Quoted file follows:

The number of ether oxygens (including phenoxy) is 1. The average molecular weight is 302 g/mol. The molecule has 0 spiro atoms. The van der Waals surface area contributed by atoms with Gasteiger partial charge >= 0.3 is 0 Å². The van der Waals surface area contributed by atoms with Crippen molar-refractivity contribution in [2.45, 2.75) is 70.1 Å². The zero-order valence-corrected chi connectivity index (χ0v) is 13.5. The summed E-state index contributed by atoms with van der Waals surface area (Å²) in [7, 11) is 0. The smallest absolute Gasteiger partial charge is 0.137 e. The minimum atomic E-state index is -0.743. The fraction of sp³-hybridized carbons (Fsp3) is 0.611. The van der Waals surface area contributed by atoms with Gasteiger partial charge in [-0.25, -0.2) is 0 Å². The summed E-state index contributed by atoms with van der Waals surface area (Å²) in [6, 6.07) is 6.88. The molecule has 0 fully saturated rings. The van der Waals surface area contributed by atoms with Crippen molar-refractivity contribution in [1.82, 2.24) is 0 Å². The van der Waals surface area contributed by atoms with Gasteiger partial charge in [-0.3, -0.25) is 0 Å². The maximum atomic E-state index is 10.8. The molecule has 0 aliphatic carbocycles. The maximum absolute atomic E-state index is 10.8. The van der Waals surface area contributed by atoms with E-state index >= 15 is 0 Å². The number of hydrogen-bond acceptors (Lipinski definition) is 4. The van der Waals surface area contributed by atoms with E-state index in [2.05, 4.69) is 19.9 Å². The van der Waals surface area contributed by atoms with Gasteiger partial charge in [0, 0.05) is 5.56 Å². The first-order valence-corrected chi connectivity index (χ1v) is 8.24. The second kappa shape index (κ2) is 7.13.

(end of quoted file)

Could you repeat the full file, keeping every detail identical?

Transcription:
The number of ether oxygens (including phenoxy) is 1. The average molecular weight is 302 g/mol. The molecule has 0 spiro atoms. The van der Waals surface area contributed by atoms with Gasteiger partial charge >= 0.3 is 0 Å². The van der Waals surface area contributed by atoms with Crippen molar-refractivity contribution in [2.45, 2.75) is 70.1 Å². The zero-order valence-corrected chi connectivity index (χ0v) is 13.5. The summed E-state index contributed by atoms with van der Waals surface area (Å²) in [7, 11) is 0. The smallest absolute Gasteiger partial charge is 0.137 e. The minimum atomic E-state index is -0.743. The fraction of sp³-hybridized carbons (Fsp3) is 0.611. The van der Waals surface area contributed by atoms with Gasteiger partial charge in [-0.25, -0.2) is 0 Å². The summed E-state index contributed by atoms with van der Waals surface area (Å²) in [6, 6.07) is 6.88. The molecule has 0 fully saturated rings. The van der Waals surface area contributed by atoms with Crippen molar-refractivity contribution in [1.82, 2.24) is 0 Å². The van der Waals surface area contributed by atoms with Gasteiger partial charge in [-0.3, -0.25) is 0 Å². The maximum atomic E-state index is 10.8. The molecule has 0 aliphatic carbocycles. The maximum absolute atomic E-state index is 10.8. The van der Waals surface area contributed by atoms with E-state index >= 15 is 0 Å². The number of hydrogen-bond acceptors (Lipinski definition) is 4. The van der Waals surface area contributed by atoms with E-state index in [2.05, 4.69) is 19.9 Å². The van der Waals surface area contributed by atoms with Gasteiger partial charge in [0, 0.05) is 5.56 Å². The first-order valence-corrected chi connectivity index (χ1v) is 8.24. The second kappa shape index (κ2) is 7.13.